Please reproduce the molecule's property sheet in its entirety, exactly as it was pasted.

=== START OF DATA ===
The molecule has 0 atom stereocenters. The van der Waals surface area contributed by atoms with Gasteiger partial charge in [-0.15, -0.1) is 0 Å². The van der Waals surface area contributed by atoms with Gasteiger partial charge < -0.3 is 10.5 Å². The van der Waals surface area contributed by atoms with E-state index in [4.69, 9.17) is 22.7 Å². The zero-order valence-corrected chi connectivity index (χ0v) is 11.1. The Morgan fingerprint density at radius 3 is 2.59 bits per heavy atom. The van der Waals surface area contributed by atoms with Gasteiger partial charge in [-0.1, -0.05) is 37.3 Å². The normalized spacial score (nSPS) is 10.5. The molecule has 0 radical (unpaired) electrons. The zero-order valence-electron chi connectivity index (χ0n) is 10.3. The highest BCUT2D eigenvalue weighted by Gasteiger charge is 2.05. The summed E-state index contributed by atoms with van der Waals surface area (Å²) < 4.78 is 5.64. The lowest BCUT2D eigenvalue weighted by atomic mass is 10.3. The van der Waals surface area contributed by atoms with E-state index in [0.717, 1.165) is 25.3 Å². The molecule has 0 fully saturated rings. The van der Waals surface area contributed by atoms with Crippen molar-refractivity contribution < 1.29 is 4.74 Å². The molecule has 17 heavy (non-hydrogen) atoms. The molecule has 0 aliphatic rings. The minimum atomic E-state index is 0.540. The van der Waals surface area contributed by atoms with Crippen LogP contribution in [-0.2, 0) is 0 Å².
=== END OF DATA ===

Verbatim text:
The molecule has 0 atom stereocenters. The van der Waals surface area contributed by atoms with Gasteiger partial charge in [-0.15, -0.1) is 0 Å². The van der Waals surface area contributed by atoms with Gasteiger partial charge < -0.3 is 10.5 Å². The van der Waals surface area contributed by atoms with E-state index in [4.69, 9.17) is 22.7 Å². The zero-order valence-corrected chi connectivity index (χ0v) is 11.1. The Morgan fingerprint density at radius 3 is 2.59 bits per heavy atom. The van der Waals surface area contributed by atoms with Gasteiger partial charge in [-0.1, -0.05) is 37.3 Å². The normalized spacial score (nSPS) is 10.5. The molecule has 0 radical (unpaired) electrons. The zero-order valence-electron chi connectivity index (χ0n) is 10.3. The highest BCUT2D eigenvalue weighted by Gasteiger charge is 2.05. The summed E-state index contributed by atoms with van der Waals surface area (Å²) < 4.78 is 5.64. The lowest BCUT2D eigenvalue weighted by atomic mass is 10.3. The van der Waals surface area contributed by atoms with E-state index in [0.717, 1.165) is 25.3 Å². The molecule has 0 fully saturated rings. The van der Waals surface area contributed by atoms with Crippen molar-refractivity contribution < 1.29 is 4.74 Å². The molecule has 17 heavy (non-hydrogen) atoms. The molecule has 0 aliphatic rings. The minimum atomic E-state index is 0.540. The van der Waals surface area contributed by atoms with Crippen LogP contribution in [-0.2, 0) is 0 Å².